Ion-Exchange Chromatography (IEX)

Samples were fractionated by IEX using the Agilent series 1100 (degasser, pumps, column compartment, UV module) and 1200 (fraction collector, fraction chiller). The column was a mixed-bed IEX column composed of an equal proportion of PolyCAT A and PolyWAX LP (PolyLC; Columbia, MD, USA). Two columns were used over the course of this project: 12 μm resin with a 1500 Å pore size and 5 μm resin with a 1000 Å pore size. Optimized methods for separation were developed using the Agilent Chemstation control software using a gradient of Buffer A (10 mM ammonium acetate, pH 7) and Buffer B (1 mM ammonium acetate, pH 7). Fractions were collected into a 96 deep-well plate using 1.5 min time slices, which were not dependent on the elution profile. The separation was monitored using UV absorbance at 280 nm. The column compartment was maintained at a constant temperature of 21 °C for the duration of the run. Fractions were concentrated using a 3 kDa NMWL centrifugal filter and desalted using a 150 mM ammonium acetate buffer, pH 7.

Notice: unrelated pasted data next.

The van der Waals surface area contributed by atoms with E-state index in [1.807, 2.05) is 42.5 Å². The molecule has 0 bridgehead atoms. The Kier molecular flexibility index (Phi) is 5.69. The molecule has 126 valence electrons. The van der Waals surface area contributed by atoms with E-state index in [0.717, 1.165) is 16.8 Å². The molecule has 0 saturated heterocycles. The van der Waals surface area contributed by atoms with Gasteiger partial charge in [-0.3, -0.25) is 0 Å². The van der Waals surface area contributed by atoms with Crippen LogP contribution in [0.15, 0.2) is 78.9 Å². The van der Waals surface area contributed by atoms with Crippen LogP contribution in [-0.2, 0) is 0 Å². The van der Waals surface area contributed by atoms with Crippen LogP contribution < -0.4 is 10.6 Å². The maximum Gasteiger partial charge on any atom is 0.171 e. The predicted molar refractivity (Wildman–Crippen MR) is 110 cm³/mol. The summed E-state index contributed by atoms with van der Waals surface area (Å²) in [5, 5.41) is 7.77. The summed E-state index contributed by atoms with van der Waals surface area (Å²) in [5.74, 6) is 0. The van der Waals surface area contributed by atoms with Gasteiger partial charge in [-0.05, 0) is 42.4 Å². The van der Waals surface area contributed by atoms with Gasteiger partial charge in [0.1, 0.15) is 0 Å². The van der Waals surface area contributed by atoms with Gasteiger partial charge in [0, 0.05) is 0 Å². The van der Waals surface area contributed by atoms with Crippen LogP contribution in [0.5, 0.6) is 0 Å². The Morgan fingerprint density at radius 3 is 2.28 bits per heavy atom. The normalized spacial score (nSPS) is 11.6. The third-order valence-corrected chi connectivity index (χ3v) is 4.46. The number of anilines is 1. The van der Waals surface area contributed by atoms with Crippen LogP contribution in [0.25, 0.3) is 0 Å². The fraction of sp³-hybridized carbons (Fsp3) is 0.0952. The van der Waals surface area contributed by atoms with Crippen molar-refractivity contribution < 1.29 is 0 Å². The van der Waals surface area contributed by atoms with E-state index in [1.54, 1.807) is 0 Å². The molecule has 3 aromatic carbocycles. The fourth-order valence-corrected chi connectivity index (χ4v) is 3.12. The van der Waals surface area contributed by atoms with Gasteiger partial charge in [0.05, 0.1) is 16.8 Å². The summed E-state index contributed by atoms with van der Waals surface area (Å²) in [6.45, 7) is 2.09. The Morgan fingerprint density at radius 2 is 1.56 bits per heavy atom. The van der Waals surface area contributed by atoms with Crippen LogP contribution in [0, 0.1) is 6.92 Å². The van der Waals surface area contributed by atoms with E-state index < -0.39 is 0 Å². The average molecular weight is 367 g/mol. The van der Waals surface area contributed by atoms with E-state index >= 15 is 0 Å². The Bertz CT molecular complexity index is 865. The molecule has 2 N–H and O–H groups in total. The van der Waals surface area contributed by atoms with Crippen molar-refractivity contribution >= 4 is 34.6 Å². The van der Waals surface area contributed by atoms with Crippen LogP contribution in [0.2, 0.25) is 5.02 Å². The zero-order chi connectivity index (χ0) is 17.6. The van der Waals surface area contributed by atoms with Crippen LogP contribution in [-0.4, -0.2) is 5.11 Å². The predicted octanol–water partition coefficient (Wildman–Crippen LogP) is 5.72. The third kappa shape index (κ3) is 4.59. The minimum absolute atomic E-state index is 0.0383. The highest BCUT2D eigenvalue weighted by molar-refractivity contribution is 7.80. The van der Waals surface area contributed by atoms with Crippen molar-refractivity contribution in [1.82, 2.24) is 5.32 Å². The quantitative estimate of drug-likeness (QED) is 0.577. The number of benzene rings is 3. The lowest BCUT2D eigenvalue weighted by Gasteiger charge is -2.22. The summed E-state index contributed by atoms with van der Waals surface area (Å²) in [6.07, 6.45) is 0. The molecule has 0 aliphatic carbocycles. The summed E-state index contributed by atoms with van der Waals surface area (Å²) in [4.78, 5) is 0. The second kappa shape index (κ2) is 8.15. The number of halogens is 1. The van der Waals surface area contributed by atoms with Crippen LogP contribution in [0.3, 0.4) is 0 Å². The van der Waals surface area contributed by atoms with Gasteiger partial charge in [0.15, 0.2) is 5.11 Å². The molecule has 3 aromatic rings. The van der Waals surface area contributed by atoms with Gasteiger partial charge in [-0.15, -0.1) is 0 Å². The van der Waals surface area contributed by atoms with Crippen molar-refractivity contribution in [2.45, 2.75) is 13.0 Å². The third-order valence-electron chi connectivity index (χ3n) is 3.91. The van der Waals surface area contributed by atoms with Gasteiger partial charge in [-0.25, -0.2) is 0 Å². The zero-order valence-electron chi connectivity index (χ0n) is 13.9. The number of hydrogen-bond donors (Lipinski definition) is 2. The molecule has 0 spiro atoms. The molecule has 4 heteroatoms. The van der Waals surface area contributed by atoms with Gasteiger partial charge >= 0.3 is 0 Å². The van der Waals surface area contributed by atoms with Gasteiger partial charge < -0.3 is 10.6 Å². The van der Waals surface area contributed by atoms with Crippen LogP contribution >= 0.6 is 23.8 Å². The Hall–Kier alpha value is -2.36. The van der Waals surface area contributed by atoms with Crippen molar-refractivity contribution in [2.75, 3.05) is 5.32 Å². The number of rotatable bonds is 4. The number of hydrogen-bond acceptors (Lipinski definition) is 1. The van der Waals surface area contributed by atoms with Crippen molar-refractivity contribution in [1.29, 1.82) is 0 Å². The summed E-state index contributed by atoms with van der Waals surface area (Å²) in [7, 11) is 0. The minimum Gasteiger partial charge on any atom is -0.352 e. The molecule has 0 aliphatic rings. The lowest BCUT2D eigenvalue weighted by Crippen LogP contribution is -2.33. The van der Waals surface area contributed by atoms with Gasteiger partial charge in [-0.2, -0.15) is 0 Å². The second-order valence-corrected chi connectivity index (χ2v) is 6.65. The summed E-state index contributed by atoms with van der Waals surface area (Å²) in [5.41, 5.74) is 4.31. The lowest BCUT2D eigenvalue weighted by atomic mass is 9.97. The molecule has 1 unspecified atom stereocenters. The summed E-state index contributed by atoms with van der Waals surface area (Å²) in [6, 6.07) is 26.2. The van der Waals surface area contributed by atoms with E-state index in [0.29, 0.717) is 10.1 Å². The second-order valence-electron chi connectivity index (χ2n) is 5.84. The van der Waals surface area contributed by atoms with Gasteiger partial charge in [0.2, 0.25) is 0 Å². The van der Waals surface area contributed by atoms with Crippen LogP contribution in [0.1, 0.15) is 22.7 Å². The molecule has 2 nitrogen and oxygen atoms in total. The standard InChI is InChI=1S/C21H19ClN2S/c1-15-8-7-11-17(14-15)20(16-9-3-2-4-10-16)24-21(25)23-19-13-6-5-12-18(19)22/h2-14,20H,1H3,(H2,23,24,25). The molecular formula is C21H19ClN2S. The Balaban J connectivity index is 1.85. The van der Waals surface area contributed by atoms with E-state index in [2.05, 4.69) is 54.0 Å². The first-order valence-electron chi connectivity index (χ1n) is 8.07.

Mass Spectrometry